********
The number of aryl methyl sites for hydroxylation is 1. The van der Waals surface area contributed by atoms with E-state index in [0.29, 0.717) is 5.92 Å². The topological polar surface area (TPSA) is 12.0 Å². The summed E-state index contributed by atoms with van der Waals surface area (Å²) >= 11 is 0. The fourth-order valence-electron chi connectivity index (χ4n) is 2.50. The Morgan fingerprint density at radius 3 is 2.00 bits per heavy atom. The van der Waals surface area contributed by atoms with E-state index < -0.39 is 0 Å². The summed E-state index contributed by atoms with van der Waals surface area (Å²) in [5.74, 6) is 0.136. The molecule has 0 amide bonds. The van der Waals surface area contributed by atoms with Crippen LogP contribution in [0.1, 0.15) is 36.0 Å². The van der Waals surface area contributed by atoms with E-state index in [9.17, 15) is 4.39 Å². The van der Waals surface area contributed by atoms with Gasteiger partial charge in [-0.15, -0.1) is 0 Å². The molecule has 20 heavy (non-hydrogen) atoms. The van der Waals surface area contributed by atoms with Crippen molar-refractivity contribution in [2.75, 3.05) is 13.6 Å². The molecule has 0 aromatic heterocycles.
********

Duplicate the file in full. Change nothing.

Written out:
The number of aryl methyl sites for hydroxylation is 1. The van der Waals surface area contributed by atoms with E-state index in [0.29, 0.717) is 5.92 Å². The topological polar surface area (TPSA) is 12.0 Å². The summed E-state index contributed by atoms with van der Waals surface area (Å²) >= 11 is 0. The fourth-order valence-electron chi connectivity index (χ4n) is 2.50. The Morgan fingerprint density at radius 3 is 2.00 bits per heavy atom. The van der Waals surface area contributed by atoms with E-state index < -0.39 is 0 Å². The summed E-state index contributed by atoms with van der Waals surface area (Å²) in [5.74, 6) is 0.136. The molecule has 0 amide bonds. The van der Waals surface area contributed by atoms with Crippen LogP contribution in [0.1, 0.15) is 36.0 Å². The van der Waals surface area contributed by atoms with E-state index in [9.17, 15) is 4.39 Å². The van der Waals surface area contributed by atoms with Gasteiger partial charge in [-0.15, -0.1) is 0 Å². The molecule has 20 heavy (non-hydrogen) atoms. The van der Waals surface area contributed by atoms with Crippen molar-refractivity contribution in [2.75, 3.05) is 13.6 Å². The molecule has 0 aromatic heterocycles.